At first glance, 18-year-old student Jade Turner may not appear typical of beneficiaries usually in attendance on a programme of support at our Jubilee House centre in Cumbria. However, a year and a half ago, she was given a diagnosis that would change her life and, as the adult daughter of a career firefighter, and therefore an eligible beneficiary, The Fire Fighters Charity was on hand to help.
Not long after her 17th birthday, Jade was told she had scoliosis, a chronic condition that affects the curvature of the spine. She was left having to manage the pain that the condition left her in, as well as the insecurities that came with it.
“Being 18, I am surrounded with images of ‘perfect’ bodies, who I am constantly comparing myself to,” says Jade. “I get a lot of insecurities and anxieties, on top of the pain. My condition is something I have to learn to deal with. Surgery isn’t an option at the moment, so instead of medication, I wanted to find other ways to cope.”
“I want other young girls to realise that there’s no ‘normal’ body shape; we are all perfect in our own individual ways and it’s that individuality that makes you you.”
Jade’s dad, Andy, who is a wholetime firefighter at Welwyn Garden City, had previously been supported by the Charity for post-surgery recovery 12 years ago, so knew she would be in safe hands.
“Once we discovered her condition, we thought it would be an ideal place to help her psychologically as well as physically,” he says. “It’s daunting to find out at that age that you have this condition and learn how it will affect your life, and she’s been feeling understandably vulnerable.”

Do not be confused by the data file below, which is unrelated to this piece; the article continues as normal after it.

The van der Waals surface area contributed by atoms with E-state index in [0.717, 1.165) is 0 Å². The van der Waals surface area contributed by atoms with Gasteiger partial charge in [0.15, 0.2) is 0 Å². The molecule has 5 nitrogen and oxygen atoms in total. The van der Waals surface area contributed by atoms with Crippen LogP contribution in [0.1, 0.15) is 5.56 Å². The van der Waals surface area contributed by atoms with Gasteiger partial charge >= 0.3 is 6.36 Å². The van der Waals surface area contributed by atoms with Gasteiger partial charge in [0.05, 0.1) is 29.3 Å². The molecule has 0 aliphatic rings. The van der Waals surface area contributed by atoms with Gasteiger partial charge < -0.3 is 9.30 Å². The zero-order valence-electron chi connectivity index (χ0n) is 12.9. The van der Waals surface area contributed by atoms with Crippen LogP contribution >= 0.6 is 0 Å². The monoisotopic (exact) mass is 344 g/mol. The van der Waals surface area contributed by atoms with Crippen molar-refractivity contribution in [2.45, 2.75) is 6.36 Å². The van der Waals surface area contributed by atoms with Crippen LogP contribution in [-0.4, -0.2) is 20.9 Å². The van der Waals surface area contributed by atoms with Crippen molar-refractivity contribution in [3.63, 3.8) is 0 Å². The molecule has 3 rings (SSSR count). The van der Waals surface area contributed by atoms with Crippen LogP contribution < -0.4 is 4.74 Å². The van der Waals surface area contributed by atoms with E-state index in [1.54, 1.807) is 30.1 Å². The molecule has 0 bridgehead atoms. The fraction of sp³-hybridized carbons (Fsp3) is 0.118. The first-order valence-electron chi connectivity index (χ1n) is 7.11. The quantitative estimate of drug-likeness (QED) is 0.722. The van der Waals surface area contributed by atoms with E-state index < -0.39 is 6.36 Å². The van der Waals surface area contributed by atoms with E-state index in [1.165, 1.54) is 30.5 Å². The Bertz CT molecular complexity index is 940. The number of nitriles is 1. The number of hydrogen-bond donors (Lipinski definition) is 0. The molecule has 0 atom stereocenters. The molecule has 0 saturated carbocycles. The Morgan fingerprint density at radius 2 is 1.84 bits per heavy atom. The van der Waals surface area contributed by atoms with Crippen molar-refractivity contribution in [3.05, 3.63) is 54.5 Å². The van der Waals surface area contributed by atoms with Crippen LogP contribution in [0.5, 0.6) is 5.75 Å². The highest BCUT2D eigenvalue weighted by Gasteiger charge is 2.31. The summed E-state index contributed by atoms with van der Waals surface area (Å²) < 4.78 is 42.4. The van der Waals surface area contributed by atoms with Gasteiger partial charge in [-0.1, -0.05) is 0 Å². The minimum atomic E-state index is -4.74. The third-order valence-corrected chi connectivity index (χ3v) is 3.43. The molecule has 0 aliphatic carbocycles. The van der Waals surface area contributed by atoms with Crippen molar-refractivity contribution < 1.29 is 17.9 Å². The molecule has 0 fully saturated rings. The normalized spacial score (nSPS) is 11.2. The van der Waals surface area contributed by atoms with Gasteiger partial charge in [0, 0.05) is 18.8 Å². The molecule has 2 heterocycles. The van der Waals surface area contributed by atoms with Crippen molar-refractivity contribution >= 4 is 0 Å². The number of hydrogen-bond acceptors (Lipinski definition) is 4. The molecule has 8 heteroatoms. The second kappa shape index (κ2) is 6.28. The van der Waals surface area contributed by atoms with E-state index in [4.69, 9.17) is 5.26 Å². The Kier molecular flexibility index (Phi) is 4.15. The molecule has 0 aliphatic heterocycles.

Having approached the Charity, Jade was referred to our centre in Cumbria to see what we could do to help: “We waited until she turned 18, so she could go on her own, but I stayed in Penrith village so I could see her every evening if she needed me,” says Andy. “But she said right away how comfortable she felt in the environment.”
During her stay, Jade was shown ways to deal with the pain and relaxation methods, as well as given coping mechanisms for the anxiety and insecurities she had been experiencing.
“Everyone was lovely and helpful, wanting you to achieve more,” she says. “It was nice having someone to talk to, and to be given ways to cope psychologically as well as physically. The pain varies from day to day, but for me it’s normal, so I try not to dwell on it too much.”
For Andy, seeing the positive difference Jade’s stay in Penrith has made to her happiness has helped ease some of the worries he feels as a parent of a child living with long-term pain.
“We know she’ll need to have surgery in the next few years, as her spine is moving at a rate of about one per cent a year, but in the meantime, this has given her ways to cope,” he says. “I’ve always been aware of the Charity, and made sure I took part in car washes and fundraising etc. I knew that one day, if I didn’t benefit from their services again, someone else in my family might do.”
Jade also wants to inspire other young people about how body image can affect mental health, especially in teenage girls.
“I think it’s definitely a subject that is too often disregarded,” she says. “We are constantly flooded with pictures of how we should look, and unfortunately my generation is filled with insecurities that reflect how we perceive ourselves. I am definitely learning to love myself more and accept my uniqueness. I want other young girls to realise that there’s no ‘normal’ body shape; we are all perfect in our own individual ways and it’s that individuality that makes you you.”